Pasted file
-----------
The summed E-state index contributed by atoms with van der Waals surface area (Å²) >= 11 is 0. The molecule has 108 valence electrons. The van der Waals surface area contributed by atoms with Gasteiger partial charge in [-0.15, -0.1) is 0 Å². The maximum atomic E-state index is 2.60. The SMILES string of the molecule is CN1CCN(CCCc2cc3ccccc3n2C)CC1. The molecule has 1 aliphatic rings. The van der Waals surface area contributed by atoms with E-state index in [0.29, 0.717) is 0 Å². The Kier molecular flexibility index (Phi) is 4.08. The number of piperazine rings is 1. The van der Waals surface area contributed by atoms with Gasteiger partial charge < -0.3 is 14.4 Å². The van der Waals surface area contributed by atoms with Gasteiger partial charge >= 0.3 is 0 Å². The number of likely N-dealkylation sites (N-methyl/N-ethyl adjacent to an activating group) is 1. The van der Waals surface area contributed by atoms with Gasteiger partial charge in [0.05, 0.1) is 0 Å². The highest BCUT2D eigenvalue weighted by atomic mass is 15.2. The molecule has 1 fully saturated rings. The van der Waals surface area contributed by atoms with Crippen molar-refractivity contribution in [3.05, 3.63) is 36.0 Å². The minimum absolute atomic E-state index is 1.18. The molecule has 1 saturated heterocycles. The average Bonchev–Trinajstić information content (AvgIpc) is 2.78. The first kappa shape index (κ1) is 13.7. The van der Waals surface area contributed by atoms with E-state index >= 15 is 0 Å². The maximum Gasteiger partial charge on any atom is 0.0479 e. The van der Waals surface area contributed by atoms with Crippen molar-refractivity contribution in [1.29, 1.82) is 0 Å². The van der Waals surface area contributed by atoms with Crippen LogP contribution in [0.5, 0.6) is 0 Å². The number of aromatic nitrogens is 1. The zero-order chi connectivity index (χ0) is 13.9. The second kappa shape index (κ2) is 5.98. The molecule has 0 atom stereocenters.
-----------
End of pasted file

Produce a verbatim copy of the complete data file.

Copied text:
The summed E-state index contributed by atoms with van der Waals surface area (Å²) >= 11 is 0. The molecule has 108 valence electrons. The van der Waals surface area contributed by atoms with Gasteiger partial charge in [-0.15, -0.1) is 0 Å². The maximum atomic E-state index is 2.60. The SMILES string of the molecule is CN1CCN(CCCc2cc3ccccc3n2C)CC1. The molecule has 1 aliphatic rings. The van der Waals surface area contributed by atoms with E-state index in [0.29, 0.717) is 0 Å². The Kier molecular flexibility index (Phi) is 4.08. The number of piperazine rings is 1. The van der Waals surface area contributed by atoms with Gasteiger partial charge < -0.3 is 14.4 Å². The van der Waals surface area contributed by atoms with Gasteiger partial charge >= 0.3 is 0 Å². The number of likely N-dealkylation sites (N-methyl/N-ethyl adjacent to an activating group) is 1. The van der Waals surface area contributed by atoms with Gasteiger partial charge in [0.05, 0.1) is 0 Å². The highest BCUT2D eigenvalue weighted by atomic mass is 15.2. The molecule has 1 fully saturated rings. The van der Waals surface area contributed by atoms with Crippen molar-refractivity contribution in [3.05, 3.63) is 36.0 Å². The minimum absolute atomic E-state index is 1.18. The molecule has 1 saturated heterocycles. The average Bonchev–Trinajstić information content (AvgIpc) is 2.78. The first kappa shape index (κ1) is 13.7. The van der Waals surface area contributed by atoms with E-state index >= 15 is 0 Å². The maximum Gasteiger partial charge on any atom is 0.0479 e. The van der Waals surface area contributed by atoms with Crippen molar-refractivity contribution in [1.29, 1.82) is 0 Å². The van der Waals surface area contributed by atoms with Crippen LogP contribution in [0.5, 0.6) is 0 Å². The number of aromatic nitrogens is 1. The zero-order chi connectivity index (χ0) is 13.9. The second kappa shape index (κ2) is 5.98. The molecule has 0 atom stereocenters.